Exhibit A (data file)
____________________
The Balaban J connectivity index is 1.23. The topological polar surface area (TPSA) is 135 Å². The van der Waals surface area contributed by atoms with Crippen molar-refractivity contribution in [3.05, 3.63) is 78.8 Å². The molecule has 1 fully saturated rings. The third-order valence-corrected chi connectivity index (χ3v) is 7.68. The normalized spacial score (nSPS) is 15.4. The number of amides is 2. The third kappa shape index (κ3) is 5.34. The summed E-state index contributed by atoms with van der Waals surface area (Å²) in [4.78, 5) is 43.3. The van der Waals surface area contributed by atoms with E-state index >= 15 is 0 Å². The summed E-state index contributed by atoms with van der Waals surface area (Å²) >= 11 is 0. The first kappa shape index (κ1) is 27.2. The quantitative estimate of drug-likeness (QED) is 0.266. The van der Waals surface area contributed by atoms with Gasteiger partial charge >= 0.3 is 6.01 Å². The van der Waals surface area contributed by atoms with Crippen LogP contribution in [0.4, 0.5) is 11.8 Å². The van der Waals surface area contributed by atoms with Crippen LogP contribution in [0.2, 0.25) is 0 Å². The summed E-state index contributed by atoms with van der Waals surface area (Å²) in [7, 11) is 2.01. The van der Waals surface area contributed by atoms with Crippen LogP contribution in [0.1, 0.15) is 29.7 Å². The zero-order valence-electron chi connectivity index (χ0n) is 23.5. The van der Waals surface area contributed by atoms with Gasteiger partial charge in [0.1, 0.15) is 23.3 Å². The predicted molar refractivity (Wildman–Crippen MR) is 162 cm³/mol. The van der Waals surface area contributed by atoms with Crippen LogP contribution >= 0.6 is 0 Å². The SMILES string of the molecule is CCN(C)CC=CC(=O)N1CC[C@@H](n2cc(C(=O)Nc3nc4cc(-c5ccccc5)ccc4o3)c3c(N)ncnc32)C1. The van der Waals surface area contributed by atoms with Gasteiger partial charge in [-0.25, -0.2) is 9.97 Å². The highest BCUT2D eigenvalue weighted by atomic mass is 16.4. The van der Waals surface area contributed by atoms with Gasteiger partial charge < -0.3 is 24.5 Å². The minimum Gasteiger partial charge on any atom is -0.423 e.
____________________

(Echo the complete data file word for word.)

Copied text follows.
The Balaban J connectivity index is 1.23. The topological polar surface area (TPSA) is 135 Å². The van der Waals surface area contributed by atoms with Crippen molar-refractivity contribution in [3.05, 3.63) is 78.8 Å². The molecule has 1 fully saturated rings. The third-order valence-corrected chi connectivity index (χ3v) is 7.68. The normalized spacial score (nSPS) is 15.4. The number of amides is 2. The third kappa shape index (κ3) is 5.34. The summed E-state index contributed by atoms with van der Waals surface area (Å²) in [4.78, 5) is 43.3. The van der Waals surface area contributed by atoms with E-state index >= 15 is 0 Å². The summed E-state index contributed by atoms with van der Waals surface area (Å²) >= 11 is 0. The first kappa shape index (κ1) is 27.2. The quantitative estimate of drug-likeness (QED) is 0.266. The van der Waals surface area contributed by atoms with Gasteiger partial charge >= 0.3 is 6.01 Å². The van der Waals surface area contributed by atoms with Crippen LogP contribution in [0.4, 0.5) is 11.8 Å². The van der Waals surface area contributed by atoms with Crippen LogP contribution in [0.2, 0.25) is 0 Å². The summed E-state index contributed by atoms with van der Waals surface area (Å²) in [7, 11) is 2.01. The van der Waals surface area contributed by atoms with Crippen LogP contribution in [0.1, 0.15) is 29.7 Å². The zero-order valence-electron chi connectivity index (χ0n) is 23.5. The van der Waals surface area contributed by atoms with Gasteiger partial charge in [0.1, 0.15) is 23.3 Å². The predicted molar refractivity (Wildman–Crippen MR) is 162 cm³/mol. The van der Waals surface area contributed by atoms with Crippen LogP contribution >= 0.6 is 0 Å². The SMILES string of the molecule is CCN(C)CC=CC(=O)N1CC[C@@H](n2cc(C(=O)Nc3nc4cc(-c5ccccc5)ccc4o3)c3c(N)ncnc32)C1. The van der Waals surface area contributed by atoms with Gasteiger partial charge in [-0.25, -0.2) is 9.97 Å². The highest BCUT2D eigenvalue weighted by atomic mass is 16.4. The van der Waals surface area contributed by atoms with Gasteiger partial charge < -0.3 is 24.5 Å². The minimum Gasteiger partial charge on any atom is -0.423 e.